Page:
Session Title: Rheumatoid Arthritis - Human Etiology and Pathogenesis
Session Type: Abstract Submissions (ACR)
Background/Purpose: The lung has been implicated in the pathogenesis of rheumatoid arthritis (RA). The aim of this study was to evaluate the presence of autoantibodies to citrullinated (Cit) and non-citrullinated (Arg) forms of 2 cyclic synthetic peptides (ACPA) in the sputum of patients with long standing rheumatoid arthritis.
Methods: Twenty RA patients (80% female, mean age 62 years) and 15 age/gender matched healthy controls (81% female, mean age 58 years) participated in this study. Demographic and epidemiological data, including age, gender, disease duration and smoking habits, were collected. All the subjects underwent complete lung function tests, and provided induced sputum. The severity of the disease was evaluated in the RA patients by means of DAS score, and hand and feet X rays. Antibodies to Cit and Arg peptides in the sputum of the RA patients and healthy controls, as well as in the serum of the RA patients, were determined by ELISA.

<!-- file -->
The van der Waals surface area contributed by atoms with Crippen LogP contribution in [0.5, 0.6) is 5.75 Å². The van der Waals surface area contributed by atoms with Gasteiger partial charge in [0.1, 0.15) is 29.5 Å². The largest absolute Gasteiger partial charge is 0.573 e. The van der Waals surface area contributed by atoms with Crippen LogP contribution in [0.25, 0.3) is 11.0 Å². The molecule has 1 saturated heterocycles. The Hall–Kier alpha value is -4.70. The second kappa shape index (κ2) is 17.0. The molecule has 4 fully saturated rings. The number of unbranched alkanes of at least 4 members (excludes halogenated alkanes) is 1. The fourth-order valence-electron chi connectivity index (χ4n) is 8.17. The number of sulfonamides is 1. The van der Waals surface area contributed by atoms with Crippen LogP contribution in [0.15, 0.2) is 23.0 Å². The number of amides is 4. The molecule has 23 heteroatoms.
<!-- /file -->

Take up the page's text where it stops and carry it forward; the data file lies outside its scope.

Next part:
Results: The RA patients suffered from long standing disease (mean disease duration of 12 years), displayed moderate disease activity (mean DAS 3.44), and showed a mean Sharp van der Heijde score of 57.5. Seventy % of the patients were on DMARDs and 65% on biologics, mainly TNF alpha blockers. Sixty % and 68 % of the RA and healthy controls, respectively, were defined as “ever smoker”. Eleven of the 20 RA patients showed in most cases high titers of ACPA in their sera. Six of the seropositive (55%) and none of the seronegative RA patients and none of the healthy controls showed detectable levels of ACPA in their sputum. The ratio between the reactivity with Cit and Arg peptides in the sputum was significantly higher in RA sputum than in control sputum (1.33 +/- 1.2 vs. 0.64 +/- 0.14, p=0.02). A positive correlation was found between sputum ACPA and age and serum ACPA in RA patients, as well as between sputum anti-Cit/Arg reactivity ratio and the proportion of neutrophils and lymphocytes in the sputum. No significant correlation was found between sputum ACPA and disease severity, smoking or lung function tests.
Conclusion: ACPA can be detected in the sputum of RA patients and are correlated with the presence in the serum. These findings further strengthen the hypothesized role of the lungs in RA pathogenesis.
W. Vree Egberts,
G. J. Pruijn,
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ACR Meeting Abstracts - https://acrabstracts.org/abstract/sputum-anti-citrullinated-protein-antibodies-in-patients-with-long-standing-rheumatoid-arthritis/